Medical Device Safety Act would restore needed safeguards and allow victims to be compensated
When 2 ½ year old Avery DeGroh’s defibrillator shocked her nine times because of a broken lead, her mother “grabbed her to hug her, and…could feel all the electricity jolting back and forth, cycling through her body.” (Details here.) The defibrillator lead was soon recalled by manufacturer Medtronic, but the DeGroh family was still stuck with $30,000 in medical bills for the cost of replacing the device, not to mention the trauma of Avery’s experience. DeGroh’s mother explains that “as the law stands, we don’t have any way to seek compensation for what Avery has gone through…we were just asking for her hospital bills [to be paid].”
The DeGroh family and others testified before the Senate’s Committee on Health, Education, Labor, and Pensions on August 4 in support of the Medical Device Safety Act (MDSA), which will restore an injured patient’s right to sue manufacturers.
Without a change in the law, medical device manufacturers will continue to enjoy complete immunity from liability under the Supreme Court’s 2008 Reigel v Medtronic decision. This is true even if a defectively designed or manufactured medical device injures or even kills patients.
The MDSA, sponsored by Sen. Edward Kennedy (D-MA) and by Rep. Frank Pallone (D-NJ) and House Energy and Commerce Committee Chairman Henry Waxman (D-CA), would restore the right to seek justice in state courts for patients who are injured by faulty medical devices. MDSA (designated H.R. 1346 in the House and S. 540 in the Senate) would simply overturn the 2008 Supreme Court decision which found that a 1976 federal statute allowing FDA to regulate and approve the marketing and sale of medical devices also broadly preempts state authority, including those state laws that allow injured consumer to sue a manufacturer.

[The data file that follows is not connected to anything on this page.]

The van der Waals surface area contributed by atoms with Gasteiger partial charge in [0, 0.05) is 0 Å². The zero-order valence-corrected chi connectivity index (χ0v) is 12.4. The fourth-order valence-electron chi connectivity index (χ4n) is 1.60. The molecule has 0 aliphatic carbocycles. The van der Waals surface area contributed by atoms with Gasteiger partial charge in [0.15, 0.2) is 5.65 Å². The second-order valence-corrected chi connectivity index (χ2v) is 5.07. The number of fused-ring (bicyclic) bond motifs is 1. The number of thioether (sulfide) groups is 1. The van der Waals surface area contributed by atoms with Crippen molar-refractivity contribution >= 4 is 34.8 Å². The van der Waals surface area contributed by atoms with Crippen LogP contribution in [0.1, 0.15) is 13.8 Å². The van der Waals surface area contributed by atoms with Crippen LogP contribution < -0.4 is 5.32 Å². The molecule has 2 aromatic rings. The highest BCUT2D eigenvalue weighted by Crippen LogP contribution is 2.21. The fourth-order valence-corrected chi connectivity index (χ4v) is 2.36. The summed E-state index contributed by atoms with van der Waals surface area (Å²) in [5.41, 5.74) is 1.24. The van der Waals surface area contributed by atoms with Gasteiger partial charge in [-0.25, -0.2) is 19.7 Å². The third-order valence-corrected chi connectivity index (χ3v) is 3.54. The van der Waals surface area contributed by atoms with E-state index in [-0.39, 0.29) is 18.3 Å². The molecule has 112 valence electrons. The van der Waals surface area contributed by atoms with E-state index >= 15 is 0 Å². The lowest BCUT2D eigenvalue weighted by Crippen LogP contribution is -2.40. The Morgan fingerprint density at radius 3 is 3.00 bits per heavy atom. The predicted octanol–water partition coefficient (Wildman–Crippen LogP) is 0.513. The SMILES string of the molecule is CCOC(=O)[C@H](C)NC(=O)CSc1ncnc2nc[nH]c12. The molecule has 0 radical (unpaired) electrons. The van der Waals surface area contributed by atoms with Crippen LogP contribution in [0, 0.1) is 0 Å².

At the hearing, Dr. William Maisel, Director of the Medical Device Safety Institute at Beth Israel Deaconess Medical Center, testified that while “we are fortunate to have the preeminent medical regulatory system in the world,” the FDA must regulate “more than 100,000 different medical devices manufactured by more than 15,000 companies.” After approval, the FDA must rely on manufacturers to report problems because they simply do not have the resources to adequately monitor all of the devices on the market.
Before Riegel, lawsuits were the main incentive for device companies to report problems. But in light of the Riegel decision, manufacturers have little, if any incentive to report problems, because to do so might decrease sales. In short, now that consumers cannot sue, there is very little incentive for manufacturers to act responsibly and inform FDA as soon as they have evidence of public health risks associated with their devices.
Bill cosponsor Senator Harkin described the ability to sue manufacturers as an important “safety net” that is complementary to FDA regulation. “In our system of justice, access to the court system is critical in exposing dangers and bringing about remedies.” (Watch the hearing here.) Another victim of Medtronic’s defective defibrillator lead, Nick Evola, was shocked 43 times. According to his lawyer Wendy Fleishman, “Medtronic put profits ahead of patient safety. They were aware the device was failing at abnormally high rates but continued to market it as alleged in lawsuits filed against the company.” (See article here.)
The profits on medical devices are significant. In 2008, Medtronic’s revenue topped $13 billion, with $10 billion in profits, according to the American Association for Justice, an advocacy group supporting the MDSA.
In support of the bill, Dr. Maisel cautioned that “the Riegel decision eliminates an important consumer safeguard – the threat of manufacturer liability – and will lead to less safe medical devices and an increased number of patient injuries.”
Senator Harkin explained at the hearing that “this bill is really about real people, who have been…let down, sometimes catastrophically. Right now they have no access to justice and no ability to hold those that cause them harm accountable.”
Janice Baird, another supporter of the bill whose son died due to a defective pacemaker, explained that the law is needed because manufacturers “have to be responsible, and [because the law] will also, in my heart, give me some peace to know that Robert’s death was not in vain.” (See article here.)